Chiloba Chirwa returned to Zambia, and began his studies in architecture soon thereafter in Malaysia.

Chirwa returning to Zambia

Elder Henry Lisowski wrote this on his last day in Africa. His plane would leave just hours after he sent these words:

Well, that's about it. Last lessons have been taught, pictures have been taken. Goodbyes have been said, and tears have been shed. And though I've still got some long, exhausting hours ahead, crammed with last minute notes, packing, and just plain reflection left to do before my plane leaves at 4 in the morning, I feel at ease, like I've done all I could. Then I will be off, on my way to Morocco, to share a brief layover with my MTC companions [Kesler and Coburn] before again parting ways, me heading to Quebec, then finishing off in Toronto. It has not yet hit me yet, that I will be leaving. It's a fact there, floating in the top of my mind, and I know it exists and I can see it there, but I don't yet understand it. And yet I know, the time will come that that fact will be processed, that intelligence will become wisdom, and that simple piece of information will become a reality. And then I will realize that I am no longer in Africa; that the many people I have met and gotten to know and love so dearly will no longer be just a bus ride away; that my only concern will no longer be the welfare of souls, and that the incredible promise and power of guidance that comes with this calling will disperse, and I will be left, once again, just another normal person.

Growing up, the gospel was something I was taught while young, something I followed, well, just because; something that was nice, but just kind of meshed in with everything else. However, I understand now. The gospel has become a living, breathing reality for me, and in me as well. I've seen people change. I've seen lives blessed, I've seen miracles performed, and I myself have been changed.

Henry returned to Whitby, Canada, but a few weeks later came to Provo to begin university life—which included a creative writing class from me and meeting the young woman he married on December 17, 2011. He and Kendell Coburn accompanied my family to the BYU art museum, where the Carl Bloch exhibit was up, depicting scenes from the Savior's life. Kendell loved the spirit of the art, and said, "I haven't felt this so strongly since my mission. It's beautiful."

Returned DRC missionaries at Henry Lisowski's wedding luncheon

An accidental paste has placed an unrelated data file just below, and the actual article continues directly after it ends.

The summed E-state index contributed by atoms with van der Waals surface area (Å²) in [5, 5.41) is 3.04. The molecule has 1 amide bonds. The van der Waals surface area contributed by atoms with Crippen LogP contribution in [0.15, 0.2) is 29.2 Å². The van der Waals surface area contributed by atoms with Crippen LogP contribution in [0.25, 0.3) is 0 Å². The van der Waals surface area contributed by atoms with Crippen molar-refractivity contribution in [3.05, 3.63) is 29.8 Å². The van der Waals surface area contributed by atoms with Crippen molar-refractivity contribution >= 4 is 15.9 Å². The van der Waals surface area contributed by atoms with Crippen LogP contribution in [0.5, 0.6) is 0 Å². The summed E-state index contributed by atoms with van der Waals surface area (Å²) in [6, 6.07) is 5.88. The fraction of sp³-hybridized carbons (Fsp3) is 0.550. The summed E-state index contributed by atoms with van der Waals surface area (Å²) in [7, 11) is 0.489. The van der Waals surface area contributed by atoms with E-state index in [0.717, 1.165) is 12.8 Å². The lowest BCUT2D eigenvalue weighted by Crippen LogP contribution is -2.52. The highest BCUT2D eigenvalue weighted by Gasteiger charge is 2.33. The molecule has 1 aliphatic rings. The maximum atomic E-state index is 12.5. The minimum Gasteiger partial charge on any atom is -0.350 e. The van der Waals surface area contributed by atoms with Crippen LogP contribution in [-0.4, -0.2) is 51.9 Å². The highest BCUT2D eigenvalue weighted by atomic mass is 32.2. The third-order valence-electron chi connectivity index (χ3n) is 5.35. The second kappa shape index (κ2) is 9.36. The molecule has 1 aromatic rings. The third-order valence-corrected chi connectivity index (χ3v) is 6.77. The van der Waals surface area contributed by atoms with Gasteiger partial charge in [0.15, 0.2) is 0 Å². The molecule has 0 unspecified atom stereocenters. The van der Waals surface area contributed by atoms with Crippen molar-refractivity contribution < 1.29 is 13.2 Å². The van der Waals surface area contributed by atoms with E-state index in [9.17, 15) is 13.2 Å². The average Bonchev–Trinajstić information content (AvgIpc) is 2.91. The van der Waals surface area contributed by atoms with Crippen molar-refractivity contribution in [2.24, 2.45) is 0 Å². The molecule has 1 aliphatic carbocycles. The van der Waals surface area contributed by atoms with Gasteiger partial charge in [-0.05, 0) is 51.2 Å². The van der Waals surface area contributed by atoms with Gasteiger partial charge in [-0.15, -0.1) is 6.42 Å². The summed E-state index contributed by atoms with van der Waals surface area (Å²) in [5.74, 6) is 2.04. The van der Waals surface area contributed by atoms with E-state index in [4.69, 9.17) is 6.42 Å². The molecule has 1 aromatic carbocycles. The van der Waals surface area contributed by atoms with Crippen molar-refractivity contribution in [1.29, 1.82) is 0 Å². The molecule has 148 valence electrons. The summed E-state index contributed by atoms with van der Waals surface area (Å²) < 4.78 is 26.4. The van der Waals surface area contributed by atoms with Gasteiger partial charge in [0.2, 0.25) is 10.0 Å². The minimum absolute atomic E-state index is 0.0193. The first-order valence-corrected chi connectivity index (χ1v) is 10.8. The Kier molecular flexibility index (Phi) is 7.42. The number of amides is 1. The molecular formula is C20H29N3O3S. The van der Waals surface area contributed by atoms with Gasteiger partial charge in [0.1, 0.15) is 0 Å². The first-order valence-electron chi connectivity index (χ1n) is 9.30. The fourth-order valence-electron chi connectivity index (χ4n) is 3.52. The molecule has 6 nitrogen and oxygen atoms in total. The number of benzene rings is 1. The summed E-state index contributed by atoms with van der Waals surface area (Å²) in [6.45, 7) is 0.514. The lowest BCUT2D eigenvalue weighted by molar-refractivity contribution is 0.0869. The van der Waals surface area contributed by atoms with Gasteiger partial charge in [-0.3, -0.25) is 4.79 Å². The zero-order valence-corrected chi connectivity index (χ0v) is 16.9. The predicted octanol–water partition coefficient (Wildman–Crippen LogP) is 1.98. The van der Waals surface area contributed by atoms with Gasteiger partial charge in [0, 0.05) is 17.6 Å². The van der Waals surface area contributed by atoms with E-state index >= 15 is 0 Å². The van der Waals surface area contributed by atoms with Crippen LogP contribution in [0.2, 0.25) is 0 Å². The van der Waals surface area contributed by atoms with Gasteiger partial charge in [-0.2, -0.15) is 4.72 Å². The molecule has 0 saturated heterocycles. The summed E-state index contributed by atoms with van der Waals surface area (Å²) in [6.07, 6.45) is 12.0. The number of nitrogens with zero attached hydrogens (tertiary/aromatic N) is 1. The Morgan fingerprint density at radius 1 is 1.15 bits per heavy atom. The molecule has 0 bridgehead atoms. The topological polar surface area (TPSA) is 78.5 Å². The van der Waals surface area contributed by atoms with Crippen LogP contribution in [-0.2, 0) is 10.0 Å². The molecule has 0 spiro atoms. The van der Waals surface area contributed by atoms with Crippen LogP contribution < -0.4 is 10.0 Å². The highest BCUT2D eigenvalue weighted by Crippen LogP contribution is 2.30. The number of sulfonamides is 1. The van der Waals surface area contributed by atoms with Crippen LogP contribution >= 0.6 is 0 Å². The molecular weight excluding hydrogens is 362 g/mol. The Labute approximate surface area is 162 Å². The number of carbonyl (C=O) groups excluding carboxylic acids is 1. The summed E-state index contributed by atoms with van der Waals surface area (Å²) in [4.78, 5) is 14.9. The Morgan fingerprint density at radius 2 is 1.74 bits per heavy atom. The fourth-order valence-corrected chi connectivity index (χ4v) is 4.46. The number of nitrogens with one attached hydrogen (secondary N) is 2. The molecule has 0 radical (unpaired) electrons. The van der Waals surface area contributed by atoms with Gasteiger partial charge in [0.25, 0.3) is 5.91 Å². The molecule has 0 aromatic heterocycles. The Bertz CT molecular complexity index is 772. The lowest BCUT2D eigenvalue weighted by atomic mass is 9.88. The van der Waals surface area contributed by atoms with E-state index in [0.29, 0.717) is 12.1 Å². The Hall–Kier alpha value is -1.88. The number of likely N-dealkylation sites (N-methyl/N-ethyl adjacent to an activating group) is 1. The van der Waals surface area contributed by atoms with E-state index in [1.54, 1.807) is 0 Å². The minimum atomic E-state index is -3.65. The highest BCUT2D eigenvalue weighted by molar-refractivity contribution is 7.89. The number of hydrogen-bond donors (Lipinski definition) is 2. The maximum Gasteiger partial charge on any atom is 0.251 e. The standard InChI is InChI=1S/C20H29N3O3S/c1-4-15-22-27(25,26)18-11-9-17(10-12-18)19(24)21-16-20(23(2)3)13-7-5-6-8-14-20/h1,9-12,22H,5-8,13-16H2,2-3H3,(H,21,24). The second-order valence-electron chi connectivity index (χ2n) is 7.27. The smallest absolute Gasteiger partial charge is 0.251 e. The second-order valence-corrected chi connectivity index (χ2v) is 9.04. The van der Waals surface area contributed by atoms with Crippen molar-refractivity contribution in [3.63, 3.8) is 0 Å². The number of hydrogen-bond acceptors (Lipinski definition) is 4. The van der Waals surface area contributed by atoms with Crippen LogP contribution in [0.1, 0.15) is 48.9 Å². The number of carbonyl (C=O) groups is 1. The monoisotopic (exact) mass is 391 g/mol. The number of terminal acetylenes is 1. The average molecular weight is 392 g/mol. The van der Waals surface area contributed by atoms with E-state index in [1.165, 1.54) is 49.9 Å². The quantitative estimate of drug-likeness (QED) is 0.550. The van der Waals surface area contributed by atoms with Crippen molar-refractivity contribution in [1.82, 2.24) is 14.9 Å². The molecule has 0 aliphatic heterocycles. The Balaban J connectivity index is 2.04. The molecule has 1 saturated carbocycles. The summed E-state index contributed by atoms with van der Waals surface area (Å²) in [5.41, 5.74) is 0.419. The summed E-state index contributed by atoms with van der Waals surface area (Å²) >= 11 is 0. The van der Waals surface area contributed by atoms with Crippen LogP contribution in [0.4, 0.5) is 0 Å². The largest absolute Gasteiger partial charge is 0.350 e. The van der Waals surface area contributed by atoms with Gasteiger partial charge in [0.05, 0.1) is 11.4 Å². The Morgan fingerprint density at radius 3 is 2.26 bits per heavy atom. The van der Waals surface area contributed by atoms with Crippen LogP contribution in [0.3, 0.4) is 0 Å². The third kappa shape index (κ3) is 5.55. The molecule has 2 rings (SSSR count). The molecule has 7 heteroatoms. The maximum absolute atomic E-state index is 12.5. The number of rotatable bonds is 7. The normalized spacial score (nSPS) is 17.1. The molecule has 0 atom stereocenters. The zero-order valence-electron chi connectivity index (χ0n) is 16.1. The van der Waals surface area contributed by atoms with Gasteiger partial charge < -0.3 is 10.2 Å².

I was privileged to be in the "audience" for the real stories of Elder Price and the Mormon boys. I wrote this to them as I contemplated their work:

People tell pregnant women that the time will just fly by. They're lying. The last three months of a pregnancy actually last a year. But when you look back on it with the babe in arms, you realize that they were right all along. It was only a moment. Or a few moments. And your whole life changed. Then you start telling other pregnant women that it'll just fly by . . .

It all does. Childhood. The teen years. Missions. The trick is to notice the details. Look at the veins of the leaves. Listen to the music of the animals; of your own tired feet (and your companion's) trudging through the sludge of rainy season; of women singing by citronella plants; of children giggling at some missionary's attempt to speak their dialect. Add a line of melody and a bridge, and it becomes the song that will play itself in your dreams for the rest of your life.

Elder Price homecoming

The songs in The Book of Mormon Musical are all catchy and clever. But the songs a real missionary in Africa learns will abide with him for the rest of his life. They are not just the hymns—sometimes sung like dirges and other times with unexpected, improvised harmonies—but drums being played on a bus; old women singing in Lingala; chickens cackling; grief-weighted parents wailing; children laughing; men and women speaking the rich French that the continent has grown in its fertile soil and its ancient tears. For the rest of his life, a missionary who has served in the DR-Kinshasa mission will turn whenever he hears the distinctly accented French that whispers through the years, "Remember me." He will look for a familiar face, and almost certainly greet the speaker. In his older years, the face he finds might be his own, regardless of where he stands in his faith at the moment. He will see his own earnest eyes from years past, when he served God in Africa, and hear himself say something in a language he didn't realize he still knew.